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Literature Review: Theories of Economic Growth

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Chapter Two

Literature Review

2.1 Introduction

This section on literature review is subdivided into four subsections. The first part is on the theories of Economic Growth, the second part is on the theoretical literature showing the relationship between economic growth and financial development, the third part is the empirical review and lastly the causality is discussed.

2.2 The Theories of Economic Growth

In the contemporary literature on economic growth, the Solow-Swan model (1956) is the main reference point. The above model is an exogenous growth model, i.e., an economic model of long-run economic growth set within the framework of neoclassical economics. It tries to explain long-run economic growth set by looking at capital accumulation, labour, or population growth and technological progress. One of the main lessons that can be derived from the Solow-Swan model is the need for technological progress to accomplish sustained economic growth.

Although, the Solow-Swan model is a basic point of reference, endogenous growth theory now provides a review of the model. We must understand the mechanisms which encourages growth as this is an important condition for promoting economic growth processes. An important condition is that knowledge and technology are developed in interaction with physical capital. Solow model also shows that regardless of the initial per capita stock, all countries will move together to the same stable state and similar standard of living in the long run.

Over the years, the basic Solow-Swan model has served as a base for more complex model. The endogenous growth theory appeared in the 1980s, where Roner (1986) and Lucas (1988) have been important contributors. This theory emphasises that technological progress is an endogenous outcome of an economic system, not the result of forces that come from outside. In addition, this theory revives interest in the long-term economic growth.

2.3 The Theoretical Literature showing the link between economic growth and financial development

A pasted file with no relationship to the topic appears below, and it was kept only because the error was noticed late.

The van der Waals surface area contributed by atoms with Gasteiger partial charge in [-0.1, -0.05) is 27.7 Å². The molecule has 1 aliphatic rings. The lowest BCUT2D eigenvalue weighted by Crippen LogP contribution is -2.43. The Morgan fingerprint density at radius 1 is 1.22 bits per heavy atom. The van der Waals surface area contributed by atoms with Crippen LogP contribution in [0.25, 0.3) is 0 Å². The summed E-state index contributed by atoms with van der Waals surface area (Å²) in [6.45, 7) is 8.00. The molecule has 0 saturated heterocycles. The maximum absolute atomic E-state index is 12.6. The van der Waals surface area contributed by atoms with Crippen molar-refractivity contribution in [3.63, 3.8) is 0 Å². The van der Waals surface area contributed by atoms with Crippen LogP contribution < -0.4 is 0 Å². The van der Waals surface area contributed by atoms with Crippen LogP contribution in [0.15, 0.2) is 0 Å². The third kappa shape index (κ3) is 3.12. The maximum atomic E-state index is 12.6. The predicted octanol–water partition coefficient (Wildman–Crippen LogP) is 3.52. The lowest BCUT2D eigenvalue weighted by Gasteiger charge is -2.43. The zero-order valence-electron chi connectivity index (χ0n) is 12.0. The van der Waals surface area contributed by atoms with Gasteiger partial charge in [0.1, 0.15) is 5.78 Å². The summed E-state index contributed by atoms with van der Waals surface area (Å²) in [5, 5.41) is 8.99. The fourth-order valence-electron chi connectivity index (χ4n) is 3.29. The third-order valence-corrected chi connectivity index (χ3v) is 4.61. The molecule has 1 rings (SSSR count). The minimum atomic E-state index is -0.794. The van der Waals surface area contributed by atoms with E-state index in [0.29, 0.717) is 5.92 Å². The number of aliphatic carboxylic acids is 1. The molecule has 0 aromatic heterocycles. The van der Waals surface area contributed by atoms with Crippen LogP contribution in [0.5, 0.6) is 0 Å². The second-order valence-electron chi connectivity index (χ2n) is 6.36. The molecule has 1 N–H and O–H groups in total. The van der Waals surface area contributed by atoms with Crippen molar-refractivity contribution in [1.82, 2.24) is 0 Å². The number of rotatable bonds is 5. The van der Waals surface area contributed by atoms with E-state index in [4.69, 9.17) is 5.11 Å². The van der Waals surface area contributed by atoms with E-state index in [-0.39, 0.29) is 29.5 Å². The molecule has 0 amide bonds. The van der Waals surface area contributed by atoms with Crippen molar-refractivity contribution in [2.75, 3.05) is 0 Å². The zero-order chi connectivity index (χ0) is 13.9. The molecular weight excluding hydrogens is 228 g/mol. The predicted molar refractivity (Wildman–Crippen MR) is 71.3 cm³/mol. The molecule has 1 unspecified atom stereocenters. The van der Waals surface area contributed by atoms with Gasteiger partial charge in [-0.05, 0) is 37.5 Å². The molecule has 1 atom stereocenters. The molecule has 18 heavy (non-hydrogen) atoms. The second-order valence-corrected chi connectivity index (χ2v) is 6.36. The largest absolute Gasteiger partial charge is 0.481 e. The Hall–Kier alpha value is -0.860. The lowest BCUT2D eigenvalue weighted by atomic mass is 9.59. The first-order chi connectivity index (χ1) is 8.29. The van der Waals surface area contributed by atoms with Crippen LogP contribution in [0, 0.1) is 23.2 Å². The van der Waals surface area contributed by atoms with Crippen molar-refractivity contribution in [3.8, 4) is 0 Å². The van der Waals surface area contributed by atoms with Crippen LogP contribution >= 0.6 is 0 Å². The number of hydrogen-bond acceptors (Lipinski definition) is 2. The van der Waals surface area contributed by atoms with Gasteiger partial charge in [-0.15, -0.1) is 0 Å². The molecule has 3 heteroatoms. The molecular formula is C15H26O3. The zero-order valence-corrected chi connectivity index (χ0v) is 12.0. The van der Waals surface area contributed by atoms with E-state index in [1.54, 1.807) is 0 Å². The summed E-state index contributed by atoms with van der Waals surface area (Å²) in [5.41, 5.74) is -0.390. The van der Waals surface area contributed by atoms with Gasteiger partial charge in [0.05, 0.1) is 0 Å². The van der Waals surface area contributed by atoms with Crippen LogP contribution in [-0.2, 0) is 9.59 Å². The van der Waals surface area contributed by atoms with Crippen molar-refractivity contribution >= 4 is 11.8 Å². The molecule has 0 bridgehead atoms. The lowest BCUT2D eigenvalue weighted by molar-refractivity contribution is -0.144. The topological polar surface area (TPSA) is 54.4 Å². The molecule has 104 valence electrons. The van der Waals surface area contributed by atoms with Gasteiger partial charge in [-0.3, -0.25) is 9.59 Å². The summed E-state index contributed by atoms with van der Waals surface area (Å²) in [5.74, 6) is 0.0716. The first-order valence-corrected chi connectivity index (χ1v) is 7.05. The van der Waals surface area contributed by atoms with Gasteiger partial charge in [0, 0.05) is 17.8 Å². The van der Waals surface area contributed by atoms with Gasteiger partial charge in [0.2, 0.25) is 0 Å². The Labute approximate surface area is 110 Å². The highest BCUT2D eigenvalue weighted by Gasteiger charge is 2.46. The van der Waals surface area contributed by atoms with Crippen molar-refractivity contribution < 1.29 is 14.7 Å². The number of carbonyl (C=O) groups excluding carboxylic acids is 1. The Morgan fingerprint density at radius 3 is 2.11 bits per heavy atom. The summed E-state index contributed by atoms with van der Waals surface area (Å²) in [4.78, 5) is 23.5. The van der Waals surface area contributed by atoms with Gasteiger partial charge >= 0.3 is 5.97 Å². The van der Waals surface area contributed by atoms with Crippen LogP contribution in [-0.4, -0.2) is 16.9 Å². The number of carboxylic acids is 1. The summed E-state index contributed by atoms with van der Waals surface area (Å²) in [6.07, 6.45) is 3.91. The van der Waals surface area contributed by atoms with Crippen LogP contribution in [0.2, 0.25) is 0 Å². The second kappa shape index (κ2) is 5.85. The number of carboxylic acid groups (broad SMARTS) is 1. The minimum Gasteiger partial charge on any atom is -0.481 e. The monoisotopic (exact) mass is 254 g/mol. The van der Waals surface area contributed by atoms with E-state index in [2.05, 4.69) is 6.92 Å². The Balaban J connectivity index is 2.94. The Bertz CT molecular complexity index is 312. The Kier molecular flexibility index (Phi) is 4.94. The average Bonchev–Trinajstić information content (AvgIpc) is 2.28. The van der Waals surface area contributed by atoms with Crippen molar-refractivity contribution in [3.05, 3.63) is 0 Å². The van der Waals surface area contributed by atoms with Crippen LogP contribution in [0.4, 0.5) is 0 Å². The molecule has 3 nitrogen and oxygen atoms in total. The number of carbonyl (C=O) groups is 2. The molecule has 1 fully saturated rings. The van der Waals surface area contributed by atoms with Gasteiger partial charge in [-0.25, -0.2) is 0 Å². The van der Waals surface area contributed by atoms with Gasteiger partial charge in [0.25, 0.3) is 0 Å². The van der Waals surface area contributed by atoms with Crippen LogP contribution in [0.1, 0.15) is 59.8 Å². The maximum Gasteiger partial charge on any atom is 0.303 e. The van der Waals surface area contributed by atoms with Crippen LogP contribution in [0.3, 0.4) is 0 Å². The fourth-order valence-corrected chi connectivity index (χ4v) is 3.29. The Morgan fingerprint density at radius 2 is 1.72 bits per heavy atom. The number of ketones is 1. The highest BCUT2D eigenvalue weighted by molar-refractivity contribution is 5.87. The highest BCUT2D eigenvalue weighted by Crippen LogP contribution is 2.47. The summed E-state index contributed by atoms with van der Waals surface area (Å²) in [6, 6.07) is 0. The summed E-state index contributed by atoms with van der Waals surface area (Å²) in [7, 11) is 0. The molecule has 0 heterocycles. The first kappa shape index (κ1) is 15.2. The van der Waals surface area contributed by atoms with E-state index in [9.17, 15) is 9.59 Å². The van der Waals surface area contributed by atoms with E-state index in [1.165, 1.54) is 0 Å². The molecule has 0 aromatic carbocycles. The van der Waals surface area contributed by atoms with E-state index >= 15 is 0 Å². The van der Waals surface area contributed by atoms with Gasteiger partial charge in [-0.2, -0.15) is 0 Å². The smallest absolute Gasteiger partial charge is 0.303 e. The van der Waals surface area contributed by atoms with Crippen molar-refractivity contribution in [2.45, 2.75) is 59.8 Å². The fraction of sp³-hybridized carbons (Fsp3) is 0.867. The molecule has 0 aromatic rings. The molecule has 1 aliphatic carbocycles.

There is a growing body of research (both theoretical and empirical literature) linking financial development and economic growth. The first investigation can be traced back to the work of Schumpeter (1911), who states that financial markets has an important part in the growth of the real economy. He specifically emphasises the role of the banking sector as an accelerator of economic growth due to its role as a financier of productive investments.

In 1966, Patrick puts forward the “supply-leading” theory, where the global expansion of financial institutions leads to economic growth and the “demand-following” theory, where financial development arises as the economy develops. He also suggested that the relative strengths of the two possible relationships between financial and economic developments may differ to a greater intensity during the process of economic growth: “Before sustained industrial growth gets underway supply-leading may be able to induce real innovation-type investment. As the process of real growth occurs, the supply-leading impetus gradually becomes less important and the demand-following financial response becomes dominant. This sequential process is also likely to occur within and among specific industries or sectors”. (Patrick 1966, p.177). Patrick’s analysis can be used as a reminder that financial markets and institutions are of interest only because of the services they perform, and that the contributions made to economic development is one important factor on which to judge the efficiency of a financial sector, however this was not directly implied in his work.

It was only in the late sixties and early seventies that economists like Goldsmith (1969) and Mckinnon (1973) revived their interest in the influence of the financial sector, and documented a relationship between development and economic growth. However, most theoretical models based on the above have evolved after the introduction of the endogenous growth theory. This theory holds that the vital contributors of economic growth are the investment in human capital, innovation, and knowledge. It also pays particular attention on positive externalities and bubbles over effects of a knowledge-based economy which will lead to economic development.